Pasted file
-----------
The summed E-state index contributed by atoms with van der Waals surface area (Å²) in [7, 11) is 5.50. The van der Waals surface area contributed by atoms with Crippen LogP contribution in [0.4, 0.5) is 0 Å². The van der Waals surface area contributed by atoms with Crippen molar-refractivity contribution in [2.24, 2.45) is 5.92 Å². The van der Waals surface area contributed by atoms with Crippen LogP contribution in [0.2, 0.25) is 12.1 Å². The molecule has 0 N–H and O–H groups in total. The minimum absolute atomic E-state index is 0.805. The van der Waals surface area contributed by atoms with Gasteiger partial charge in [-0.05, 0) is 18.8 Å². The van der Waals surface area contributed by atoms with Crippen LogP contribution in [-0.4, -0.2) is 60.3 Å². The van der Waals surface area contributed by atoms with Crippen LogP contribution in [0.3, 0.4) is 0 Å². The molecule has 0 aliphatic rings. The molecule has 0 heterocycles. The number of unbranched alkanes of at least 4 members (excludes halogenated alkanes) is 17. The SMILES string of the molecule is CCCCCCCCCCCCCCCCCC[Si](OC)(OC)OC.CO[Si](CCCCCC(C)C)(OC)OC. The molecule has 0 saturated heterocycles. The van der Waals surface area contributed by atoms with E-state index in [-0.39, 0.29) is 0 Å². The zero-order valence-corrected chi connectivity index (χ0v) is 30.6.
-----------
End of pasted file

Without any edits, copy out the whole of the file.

The summed E-state index contributed by atoms with van der Waals surface area (Å²) in [7, 11) is 5.50. The van der Waals surface area contributed by atoms with Crippen LogP contribution in [0.4, 0.5) is 0 Å². The van der Waals surface area contributed by atoms with Crippen molar-refractivity contribution in [2.24, 2.45) is 5.92 Å². The van der Waals surface area contributed by atoms with Crippen LogP contribution in [0.2, 0.25) is 12.1 Å². The molecule has 0 N–H and O–H groups in total. The minimum absolute atomic E-state index is 0.805. The van der Waals surface area contributed by atoms with Gasteiger partial charge in [-0.05, 0) is 18.8 Å². The van der Waals surface area contributed by atoms with Crippen LogP contribution in [-0.4, -0.2) is 60.3 Å². The van der Waals surface area contributed by atoms with Crippen LogP contribution in [0.3, 0.4) is 0 Å². The molecule has 0 aliphatic rings. The molecule has 0 heterocycles. The number of unbranched alkanes of at least 4 members (excludes halogenated alkanes) is 17. The SMILES string of the molecule is CCCCCCCCCCCCCCCCCC[Si](OC)(OC)OC.CO[Si](CCCCCC(C)C)(OC)OC. The molecule has 0 saturated heterocycles. The van der Waals surface area contributed by atoms with E-state index in [-0.39, 0.29) is 0 Å². The zero-order valence-corrected chi connectivity index (χ0v) is 30.6.